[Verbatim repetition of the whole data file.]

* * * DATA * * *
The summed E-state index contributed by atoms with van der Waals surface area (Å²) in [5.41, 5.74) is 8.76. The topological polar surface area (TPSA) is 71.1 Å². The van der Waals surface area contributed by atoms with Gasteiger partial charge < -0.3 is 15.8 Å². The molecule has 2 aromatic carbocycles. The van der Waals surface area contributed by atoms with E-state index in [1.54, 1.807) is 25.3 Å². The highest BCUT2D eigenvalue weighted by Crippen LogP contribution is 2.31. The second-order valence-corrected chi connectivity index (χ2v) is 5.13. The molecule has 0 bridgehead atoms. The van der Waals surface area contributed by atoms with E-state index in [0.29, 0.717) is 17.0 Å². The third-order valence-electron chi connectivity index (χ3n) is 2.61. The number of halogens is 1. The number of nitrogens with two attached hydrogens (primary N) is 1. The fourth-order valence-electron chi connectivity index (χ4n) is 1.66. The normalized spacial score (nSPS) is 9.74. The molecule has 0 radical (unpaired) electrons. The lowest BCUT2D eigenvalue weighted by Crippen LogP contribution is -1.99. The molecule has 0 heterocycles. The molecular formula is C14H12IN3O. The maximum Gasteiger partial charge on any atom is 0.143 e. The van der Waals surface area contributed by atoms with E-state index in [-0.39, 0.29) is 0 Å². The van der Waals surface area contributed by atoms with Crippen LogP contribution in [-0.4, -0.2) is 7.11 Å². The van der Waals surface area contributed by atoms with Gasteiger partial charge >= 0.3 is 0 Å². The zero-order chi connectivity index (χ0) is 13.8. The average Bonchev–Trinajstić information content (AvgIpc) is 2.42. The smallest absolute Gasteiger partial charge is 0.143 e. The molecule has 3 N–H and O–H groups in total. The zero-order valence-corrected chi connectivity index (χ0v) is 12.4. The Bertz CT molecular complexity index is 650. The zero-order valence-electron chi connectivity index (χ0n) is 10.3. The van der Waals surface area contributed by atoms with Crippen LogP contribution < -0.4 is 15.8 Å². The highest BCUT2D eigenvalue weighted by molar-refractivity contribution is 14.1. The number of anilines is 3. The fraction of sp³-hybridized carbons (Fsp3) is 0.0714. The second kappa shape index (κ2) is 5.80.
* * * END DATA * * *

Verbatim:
The summed E-state index contributed by atoms with van der Waals surface area (Å²) in [5.41, 5.74) is 8.76. The topological polar surface area (TPSA) is 71.1 Å². The van der Waals surface area contributed by atoms with Gasteiger partial charge < -0.3 is 15.8 Å². The molecule has 2 aromatic carbocycles. The van der Waals surface area contributed by atoms with E-state index in [1.54, 1.807) is 25.3 Å². The highest BCUT2D eigenvalue weighted by Crippen LogP contribution is 2.31. The second-order valence-corrected chi connectivity index (χ2v) is 5.13. The molecule has 0 bridgehead atoms. The van der Waals surface area contributed by atoms with E-state index in [0.29, 0.717) is 17.0 Å². The third-order valence-electron chi connectivity index (χ3n) is 2.61. The number of halogens is 1. The number of nitrogens with two attached hydrogens (primary N) is 1. The fourth-order valence-electron chi connectivity index (χ4n) is 1.66. The normalized spacial score (nSPS) is 9.74. The molecule has 0 radical (unpaired) electrons. The lowest BCUT2D eigenvalue weighted by Crippen LogP contribution is -1.99. The molecule has 0 heterocycles. The molecular formula is C14H12IN3O. The maximum Gasteiger partial charge on any atom is 0.143 e. The van der Waals surface area contributed by atoms with E-state index in [-0.39, 0.29) is 0 Å². The van der Waals surface area contributed by atoms with Crippen LogP contribution in [-0.4, -0.2) is 7.11 Å². The van der Waals surface area contributed by atoms with Gasteiger partial charge >= 0.3 is 0 Å². The zero-order chi connectivity index (χ0) is 13.8. The average Bonchev–Trinajstić information content (AvgIpc) is 2.42. The smallest absolute Gasteiger partial charge is 0.143 e. The molecule has 3 N–H and O–H groups in total. The zero-order valence-corrected chi connectivity index (χ0v) is 12.4. The Bertz CT molecular complexity index is 650. The zero-order valence-electron chi connectivity index (χ0n) is 10.3. The van der Waals surface area contributed by atoms with Crippen LogP contribution < -0.4 is 15.8 Å². The highest BCUT2D eigenvalue weighted by molar-refractivity contribution is 14.1. The number of anilines is 3. The fraction of sp³-hybridized carbons (Fsp3) is 0.0714. The second kappa shape index (κ2) is 5.80.